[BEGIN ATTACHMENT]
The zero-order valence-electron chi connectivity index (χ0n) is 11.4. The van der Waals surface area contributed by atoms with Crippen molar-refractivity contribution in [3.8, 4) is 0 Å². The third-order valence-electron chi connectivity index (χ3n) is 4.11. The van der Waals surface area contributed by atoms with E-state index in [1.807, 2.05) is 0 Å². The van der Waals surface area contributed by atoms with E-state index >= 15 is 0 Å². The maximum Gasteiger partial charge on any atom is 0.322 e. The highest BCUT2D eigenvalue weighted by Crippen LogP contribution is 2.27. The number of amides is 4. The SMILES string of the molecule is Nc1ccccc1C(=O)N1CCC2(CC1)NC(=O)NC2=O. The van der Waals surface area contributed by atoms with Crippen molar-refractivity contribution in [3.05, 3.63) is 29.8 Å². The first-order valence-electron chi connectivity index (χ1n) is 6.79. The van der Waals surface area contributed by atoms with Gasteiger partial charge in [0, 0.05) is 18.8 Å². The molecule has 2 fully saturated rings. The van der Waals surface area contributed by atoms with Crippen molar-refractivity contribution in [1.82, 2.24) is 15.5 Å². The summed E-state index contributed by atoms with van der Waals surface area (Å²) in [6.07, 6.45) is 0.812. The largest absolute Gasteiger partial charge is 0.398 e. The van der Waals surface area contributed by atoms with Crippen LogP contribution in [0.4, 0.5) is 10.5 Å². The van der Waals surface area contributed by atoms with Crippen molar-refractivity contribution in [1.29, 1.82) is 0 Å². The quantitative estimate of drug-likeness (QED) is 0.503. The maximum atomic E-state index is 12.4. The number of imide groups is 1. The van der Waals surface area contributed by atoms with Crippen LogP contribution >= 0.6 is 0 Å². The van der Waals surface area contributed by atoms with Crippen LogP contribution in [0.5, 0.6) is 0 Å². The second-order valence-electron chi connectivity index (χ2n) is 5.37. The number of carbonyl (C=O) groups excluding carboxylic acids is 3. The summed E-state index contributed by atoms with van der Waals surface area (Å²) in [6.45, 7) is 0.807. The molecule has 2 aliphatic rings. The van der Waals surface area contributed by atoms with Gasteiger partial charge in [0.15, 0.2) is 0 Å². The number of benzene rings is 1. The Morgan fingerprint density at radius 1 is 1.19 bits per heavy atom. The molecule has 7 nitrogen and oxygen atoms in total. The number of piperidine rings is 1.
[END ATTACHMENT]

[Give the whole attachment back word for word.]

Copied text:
The zero-order valence-electron chi connectivity index (χ0n) is 11.4. The van der Waals surface area contributed by atoms with Crippen molar-refractivity contribution in [3.8, 4) is 0 Å². The third-order valence-electron chi connectivity index (χ3n) is 4.11. The van der Waals surface area contributed by atoms with E-state index in [1.807, 2.05) is 0 Å². The van der Waals surface area contributed by atoms with E-state index >= 15 is 0 Å². The maximum Gasteiger partial charge on any atom is 0.322 e. The highest BCUT2D eigenvalue weighted by Crippen LogP contribution is 2.27. The number of amides is 4. The SMILES string of the molecule is Nc1ccccc1C(=O)N1CCC2(CC1)NC(=O)NC2=O. The van der Waals surface area contributed by atoms with Crippen molar-refractivity contribution in [3.05, 3.63) is 29.8 Å². The first-order valence-electron chi connectivity index (χ1n) is 6.79. The van der Waals surface area contributed by atoms with Gasteiger partial charge in [0, 0.05) is 18.8 Å². The molecule has 2 fully saturated rings. The van der Waals surface area contributed by atoms with Crippen molar-refractivity contribution in [1.82, 2.24) is 15.5 Å². The summed E-state index contributed by atoms with van der Waals surface area (Å²) in [6.07, 6.45) is 0.812. The largest absolute Gasteiger partial charge is 0.398 e. The van der Waals surface area contributed by atoms with Crippen LogP contribution in [0.4, 0.5) is 10.5 Å². The van der Waals surface area contributed by atoms with Crippen molar-refractivity contribution in [1.29, 1.82) is 0 Å². The quantitative estimate of drug-likeness (QED) is 0.503. The maximum atomic E-state index is 12.4. The number of imide groups is 1. The van der Waals surface area contributed by atoms with Crippen LogP contribution >= 0.6 is 0 Å². The van der Waals surface area contributed by atoms with Crippen LogP contribution in [0.5, 0.6) is 0 Å². The second-order valence-electron chi connectivity index (χ2n) is 5.37. The number of carbonyl (C=O) groups excluding carboxylic acids is 3. The summed E-state index contributed by atoms with van der Waals surface area (Å²) in [6.45, 7) is 0.807. The molecule has 2 aliphatic rings. The van der Waals surface area contributed by atoms with Gasteiger partial charge in [0.15, 0.2) is 0 Å². The number of benzene rings is 1. The Morgan fingerprint density at radius 1 is 1.19 bits per heavy atom. The molecule has 7 nitrogen and oxygen atoms in total. The number of piperidine rings is 1.